Sawtooth Peak, Trinity Alps Wilderness
Celebrating the 50th Anniversary of the Wilderness Act, EPIC and conservation partners submitted 50,000 messages from our membership to U.S. Department of the Interior Secretary Sally Jewell, and to all California National Forest and BLM Supervisors, and elected delegates, asking them to protect and connect wild places.
Signed in 1964 by President Lyndon B. Johnson, the Wilderness Act enables wild lands to be set-aside for permanent preservation and protection. Starting with 9.1 million acres, and now totaling more than 100 million acres, Wild Places are part of our nation’s heritage.
As we take time to celebrate what has been accomplished over the years, it is also important to consider what still needs to be done. Through years of environmental advocacy work in the Pacific Northwest and reviewing current science, we have learned that in this rapidly changing climate, the best thing we can do is protect all remaining old growth and mature trees, and establish a well-connected network of wildlife corridors. These wildlife corridors serve as a link between Wilderness Areas and provide refuge for many rare native plants and animals, and are a source of clean water and air.
Protecting and connecting wild places will create the “Climate Refugia” essential for species survival.
A majority of wildlife corridors, managed by the US Forest Service (USFS) within California’s’ 18 national forests remain unprotected and open to multiple threats, including logging, fire suppression and road building. Northern California forests are some of the most carbon dense forests on the planet, with the largest oldest trees storing the greatest amounts of carbon and playing a major role in regulating the Earth’s climate. The main reason for the current global mass extinction rate is habitat loss. Well over half of California’s fish, amphibians and mammals and nearly half of all birds and reptiles are “at-risk.”
California offers an amazing opportunity to establish an interconnected intact landscape, especially in the Pacific Northwest. The state’s 53 Wilderness Areas, mostly high elevation, 25 national and 270 state parks and beaches offer islands of refuge for wildlife. Roadless Areas, rivers and ridges that contain vital lower elevation cool carbon dense forests are passageways that allow wildlife to move freely to search for food, find a mate, migrate, to keep genetic diversity strong and to seek refuge in response to climate adaption.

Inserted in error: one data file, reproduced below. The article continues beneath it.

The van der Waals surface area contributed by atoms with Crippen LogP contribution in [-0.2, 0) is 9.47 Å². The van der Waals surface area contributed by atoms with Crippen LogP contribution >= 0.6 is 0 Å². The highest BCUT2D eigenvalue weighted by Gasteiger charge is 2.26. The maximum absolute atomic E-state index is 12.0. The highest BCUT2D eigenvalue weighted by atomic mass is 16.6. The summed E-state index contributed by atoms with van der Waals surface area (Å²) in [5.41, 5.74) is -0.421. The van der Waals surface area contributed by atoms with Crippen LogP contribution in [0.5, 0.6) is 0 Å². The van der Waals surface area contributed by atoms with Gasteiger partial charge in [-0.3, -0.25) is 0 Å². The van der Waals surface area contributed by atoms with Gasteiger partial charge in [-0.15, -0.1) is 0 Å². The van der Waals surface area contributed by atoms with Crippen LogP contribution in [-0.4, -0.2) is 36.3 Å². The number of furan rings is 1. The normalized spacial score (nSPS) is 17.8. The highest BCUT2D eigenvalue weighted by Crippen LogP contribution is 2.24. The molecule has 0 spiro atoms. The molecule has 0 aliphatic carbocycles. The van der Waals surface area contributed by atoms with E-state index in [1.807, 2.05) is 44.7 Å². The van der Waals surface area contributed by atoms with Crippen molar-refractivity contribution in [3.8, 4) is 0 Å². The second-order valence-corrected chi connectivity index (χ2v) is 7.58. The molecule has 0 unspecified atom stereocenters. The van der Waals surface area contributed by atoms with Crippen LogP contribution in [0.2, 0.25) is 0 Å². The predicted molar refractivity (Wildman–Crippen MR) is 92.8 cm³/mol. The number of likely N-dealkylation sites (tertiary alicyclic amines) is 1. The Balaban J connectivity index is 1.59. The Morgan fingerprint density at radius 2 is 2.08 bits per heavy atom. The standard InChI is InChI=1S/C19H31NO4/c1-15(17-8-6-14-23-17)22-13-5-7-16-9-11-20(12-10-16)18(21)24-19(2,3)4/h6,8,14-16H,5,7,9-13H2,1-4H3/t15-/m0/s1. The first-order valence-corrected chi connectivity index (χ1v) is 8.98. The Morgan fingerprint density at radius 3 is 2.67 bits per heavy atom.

Global warming and human impacts on the landscape threaten our and come with devastating ecological costs to current and future generations, but we know what needs to be done to in order to prevent further degradation. It is time to enact policy and implement climate adaption strategies. Our leaders in office and in forest, fish and wildlife management need to make a major shift in policy and practice to conserve our quality of life, wildlife and wild places.
EPIC and Klamath Forest Alliance are building a campaign called Connecting Wild Places to tackle this challenge head on seeking to:
Safeguard all remaining older forests;
Create a well-connected landscape; and
Reform antiquated resource extraction practices.
In order to raise awareness of the campaign, build alliances with other advocacy groups, and generate support from elected officials it takes tremendous amounts of energy and resources.There are many ways you can help:
Lend your time as a volunteer. We need graphic designers, artists, writers, networkers and motivated caring people to help build this grassroots campaign.
We must never lose sight of the importance of wilderness and wild places, and with that in mind we are appealing to you to join us in pursuing a more interconnected, protected, and climate resilient future. Let us say thank you to the generations before us for having the foresight to leave America a legacy we can all be proud of. Happy 50th Anniversary to the Wilderness Act!